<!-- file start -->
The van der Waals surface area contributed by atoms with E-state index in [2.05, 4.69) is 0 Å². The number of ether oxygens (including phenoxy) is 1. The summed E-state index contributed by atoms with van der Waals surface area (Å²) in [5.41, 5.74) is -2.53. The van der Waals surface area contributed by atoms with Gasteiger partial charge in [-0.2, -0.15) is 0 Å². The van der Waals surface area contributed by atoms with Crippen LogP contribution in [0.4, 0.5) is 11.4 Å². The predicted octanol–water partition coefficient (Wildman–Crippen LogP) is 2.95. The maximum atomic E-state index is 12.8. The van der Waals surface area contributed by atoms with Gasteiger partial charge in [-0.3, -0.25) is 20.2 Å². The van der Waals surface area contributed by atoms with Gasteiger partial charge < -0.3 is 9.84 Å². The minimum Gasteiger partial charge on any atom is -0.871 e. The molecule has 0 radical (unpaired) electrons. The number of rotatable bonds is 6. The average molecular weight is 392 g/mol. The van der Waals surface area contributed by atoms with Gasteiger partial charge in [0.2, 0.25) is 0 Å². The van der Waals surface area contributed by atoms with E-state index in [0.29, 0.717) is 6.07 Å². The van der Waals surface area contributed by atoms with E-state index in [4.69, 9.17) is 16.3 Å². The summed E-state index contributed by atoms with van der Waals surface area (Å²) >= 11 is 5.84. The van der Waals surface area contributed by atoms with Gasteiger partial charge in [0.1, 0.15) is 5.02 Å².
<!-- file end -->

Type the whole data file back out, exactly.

The van der Waals surface area contributed by atoms with E-state index in [2.05, 4.69) is 0 Å². The number of ether oxygens (including phenoxy) is 1. The summed E-state index contributed by atoms with van der Waals surface area (Å²) in [5.41, 5.74) is -2.53. The van der Waals surface area contributed by atoms with Gasteiger partial charge in [-0.2, -0.15) is 0 Å². The van der Waals surface area contributed by atoms with Crippen LogP contribution in [0.4, 0.5) is 11.4 Å². The predicted octanol–water partition coefficient (Wildman–Crippen LogP) is 2.95. The maximum atomic E-state index is 12.8. The van der Waals surface area contributed by atoms with Gasteiger partial charge in [-0.3, -0.25) is 20.2 Å². The van der Waals surface area contributed by atoms with Gasteiger partial charge < -0.3 is 9.84 Å². The minimum Gasteiger partial charge on any atom is -0.871 e. The molecule has 0 radical (unpaired) electrons. The number of rotatable bonds is 6. The average molecular weight is 392 g/mol. The van der Waals surface area contributed by atoms with Gasteiger partial charge in [0.2, 0.25) is 0 Å². The van der Waals surface area contributed by atoms with E-state index in [0.29, 0.717) is 6.07 Å². The van der Waals surface area contributed by atoms with E-state index in [4.69, 9.17) is 16.3 Å². The summed E-state index contributed by atoms with van der Waals surface area (Å²) >= 11 is 5.84. The van der Waals surface area contributed by atoms with Gasteiger partial charge in [0.1, 0.15) is 5.02 Å².